Stress and burnout in postgraduate dental education.
ABSTRACT High levels of stress and burnout have been documented among dental students and practicing dentists, but evidence among dental residents and postgraduate students is lacking.
Ninety-nine postgraduate students enrolled in clinical, non-clinical and PhD programmes in the Athens University School of Dentistry completed the Graduate Dental Environment Stress (GDES) questionnaire and the Maslach Burnout Inventory. Perceived stress was measured in two domains, academic (GDES-A) and clinical (GDES-C) and burnout was measured using the scales of emotional exhaustion (EE), depersonalisation (DP) and personal accomplishment (PA). Analyses relied on descriptive, univariate and multivariate methods based on ANOVA and generalised linear models.
Participants' mean age was 30 years; two-thirds were women and practised dentistry independently of their graduate studies. Residents in clinical programmes reported significantly higher levels of perceived stress compared to non-clinical and PhD students (P<0.05). There were no gender differences in perceived stress. Forty per cent of respondents were burnout 'cases' on the EE scale, while this proportion was 38% for reduced PA and smaller, 13% for DP. Perceived stress was positively correlated with all burnout dimensions, whereas independent dental practice and higher age had a protective effect.
High rates of burnout manifestations were detected among this sample of Greek postgraduate dental students. Perceived stress correlated with burnout and was more pronounced among those enrolled in clinical residency compared to non-clinical and PhD programmes.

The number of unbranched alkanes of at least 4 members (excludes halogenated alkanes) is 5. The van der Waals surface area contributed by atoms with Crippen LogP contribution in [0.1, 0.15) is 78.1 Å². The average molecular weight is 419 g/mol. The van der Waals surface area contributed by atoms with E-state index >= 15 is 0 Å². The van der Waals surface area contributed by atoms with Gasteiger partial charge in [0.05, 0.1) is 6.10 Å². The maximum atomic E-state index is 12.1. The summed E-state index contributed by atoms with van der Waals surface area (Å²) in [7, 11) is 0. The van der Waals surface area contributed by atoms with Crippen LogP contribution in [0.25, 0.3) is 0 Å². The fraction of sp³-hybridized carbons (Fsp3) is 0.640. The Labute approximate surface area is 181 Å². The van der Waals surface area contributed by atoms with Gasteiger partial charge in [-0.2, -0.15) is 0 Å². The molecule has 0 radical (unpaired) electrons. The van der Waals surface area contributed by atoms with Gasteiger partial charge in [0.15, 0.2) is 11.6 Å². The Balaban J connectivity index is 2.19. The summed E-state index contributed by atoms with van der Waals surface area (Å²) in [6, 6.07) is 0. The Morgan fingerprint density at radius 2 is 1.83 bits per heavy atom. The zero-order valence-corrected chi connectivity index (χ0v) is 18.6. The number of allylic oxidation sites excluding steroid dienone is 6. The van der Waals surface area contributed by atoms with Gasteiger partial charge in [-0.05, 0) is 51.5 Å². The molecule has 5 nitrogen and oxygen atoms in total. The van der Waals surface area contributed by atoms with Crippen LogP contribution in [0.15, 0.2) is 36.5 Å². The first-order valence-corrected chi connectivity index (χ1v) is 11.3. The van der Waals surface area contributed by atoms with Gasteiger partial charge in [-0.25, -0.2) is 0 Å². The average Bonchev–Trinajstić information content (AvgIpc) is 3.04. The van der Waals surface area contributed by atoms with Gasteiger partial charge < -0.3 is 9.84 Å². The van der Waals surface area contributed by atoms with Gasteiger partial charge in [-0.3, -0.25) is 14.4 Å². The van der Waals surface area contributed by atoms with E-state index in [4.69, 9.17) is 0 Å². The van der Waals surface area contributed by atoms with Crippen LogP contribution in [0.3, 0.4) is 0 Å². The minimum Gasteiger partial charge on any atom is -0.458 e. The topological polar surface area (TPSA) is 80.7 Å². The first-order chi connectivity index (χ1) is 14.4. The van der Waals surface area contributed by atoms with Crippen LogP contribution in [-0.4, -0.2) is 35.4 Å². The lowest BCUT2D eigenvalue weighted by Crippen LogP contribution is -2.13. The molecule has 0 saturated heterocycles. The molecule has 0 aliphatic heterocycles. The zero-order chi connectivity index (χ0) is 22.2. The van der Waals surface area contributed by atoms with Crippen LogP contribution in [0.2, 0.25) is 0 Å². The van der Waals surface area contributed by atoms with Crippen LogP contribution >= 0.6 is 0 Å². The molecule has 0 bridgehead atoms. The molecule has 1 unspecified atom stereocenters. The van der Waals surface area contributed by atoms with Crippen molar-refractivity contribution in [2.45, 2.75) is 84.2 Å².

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ABSTRACT: The prevalence of high levels of stress as well as its multilevel consequences is well documented amongst students in the health sciences, and particularly in dentistry. However, investigations of perceived stress amongst Spanish-speaking student groups are sparse. This study aimed to (i) describe the translation, adaptation and psychometric properties of a Spanish version of the Dental Environment Stressors questionnaire and (ii) to examine the perceived sources of stress and their associations with the students' study year and gender in two dental schools in Latin America. All students officially registered in the dental schools of the University of San Sebastian (USS) in Chile and the Catholic University of Cordoba (CUC) in Argentina were invited to participate in the study. The DES30 questionnaire was adapted in Spanish using translation/back-translation, an expert bilingual committee, and consensus building. Cronbach's alpha was used to measure the instrument's internal consistency, and iterated principal factor analysis with promax rotation was employed to explore its underlying factor structure. Descriptive, bivariate and multivariate methods were used to examine the patterns of association between individual stressors, factor scores and students' characteristics. Three hundred and four students comprised the study's analytical sample, with two-thirds of those being female. The DES30-Sp demonstrated good internal consistency (Cronbach's α = 0.89). A four-factor solution emerged and included 'academic workload', 'clinical training', 'time constraints' and 'self-efficacy beliefs' factors. 'Fear of failing a course or a year', 'examinations and grades' and 'lack of time for relaxation' were amongst the top individual-item stressors reported by students in both schools. Amongst this group of undergraduate dental students, those in Argentina, in higher study year, and females reported higher perceived stress. Increased workload, time constraints and some aspects of clinical training were the top stressors of approximately 300 Chilean and Argentinean dental undergraduates. Some variations between schools, males and females and study years were noted. The Spanish version of the DES30 questionnaire performed well, but future studies should evaluate the instrument's properties in larger and more diverse dental student populations.European Journal Of Dental Education 02/2013; 17(1):30-8. · 1.01 Impact Factor